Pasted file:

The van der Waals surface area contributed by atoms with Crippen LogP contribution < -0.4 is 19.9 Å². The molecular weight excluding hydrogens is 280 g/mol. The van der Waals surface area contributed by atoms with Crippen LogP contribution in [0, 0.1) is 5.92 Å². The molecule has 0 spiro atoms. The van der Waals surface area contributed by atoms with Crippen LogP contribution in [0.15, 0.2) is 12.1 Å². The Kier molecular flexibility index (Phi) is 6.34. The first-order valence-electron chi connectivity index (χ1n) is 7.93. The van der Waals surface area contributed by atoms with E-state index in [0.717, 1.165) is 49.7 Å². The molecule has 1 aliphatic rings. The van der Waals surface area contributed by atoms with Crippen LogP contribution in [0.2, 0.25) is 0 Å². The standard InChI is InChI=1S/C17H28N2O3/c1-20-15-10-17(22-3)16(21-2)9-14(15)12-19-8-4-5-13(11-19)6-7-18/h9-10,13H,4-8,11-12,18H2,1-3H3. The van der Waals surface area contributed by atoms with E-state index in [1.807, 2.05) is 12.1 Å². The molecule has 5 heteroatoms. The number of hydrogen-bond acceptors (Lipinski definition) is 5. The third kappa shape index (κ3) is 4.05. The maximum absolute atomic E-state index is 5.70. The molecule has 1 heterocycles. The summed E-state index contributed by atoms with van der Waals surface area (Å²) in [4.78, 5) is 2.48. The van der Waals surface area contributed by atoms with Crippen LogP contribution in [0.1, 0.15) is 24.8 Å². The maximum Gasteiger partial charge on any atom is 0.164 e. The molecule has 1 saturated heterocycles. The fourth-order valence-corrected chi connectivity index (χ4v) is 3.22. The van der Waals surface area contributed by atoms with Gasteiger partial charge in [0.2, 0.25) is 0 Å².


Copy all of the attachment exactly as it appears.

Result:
The van der Waals surface area contributed by atoms with Crippen LogP contribution < -0.4 is 19.9 Å². The molecular weight excluding hydrogens is 280 g/mol. The van der Waals surface area contributed by atoms with Crippen LogP contribution in [0, 0.1) is 5.92 Å². The molecule has 0 spiro atoms. The van der Waals surface area contributed by atoms with Crippen LogP contribution in [0.15, 0.2) is 12.1 Å². The Kier molecular flexibility index (Phi) is 6.34. The first-order valence-electron chi connectivity index (χ1n) is 7.93. The van der Waals surface area contributed by atoms with E-state index in [0.717, 1.165) is 49.7 Å². The molecule has 1 aliphatic rings. The van der Waals surface area contributed by atoms with Crippen LogP contribution in [0.2, 0.25) is 0 Å². The standard InChI is InChI=1S/C17H28N2O3/c1-20-15-10-17(22-3)16(21-2)9-14(15)12-19-8-4-5-13(11-19)6-7-18/h9-10,13H,4-8,11-12,18H2,1-3H3. The van der Waals surface area contributed by atoms with E-state index in [1.807, 2.05) is 12.1 Å². The molecule has 5 heteroatoms. The number of hydrogen-bond acceptors (Lipinski definition) is 5. The third kappa shape index (κ3) is 4.05. The maximum absolute atomic E-state index is 5.70. The molecule has 1 heterocycles. The summed E-state index contributed by atoms with van der Waals surface area (Å²) in [4.78, 5) is 2.48. The van der Waals surface area contributed by atoms with Crippen LogP contribution in [0.1, 0.15) is 24.8 Å². The maximum Gasteiger partial charge on any atom is 0.164 e. The molecule has 1 saturated heterocycles. The fourth-order valence-corrected chi connectivity index (χ4v) is 3.22. The van der Waals surface area contributed by atoms with Gasteiger partial charge in [0.2, 0.25) is 0 Å².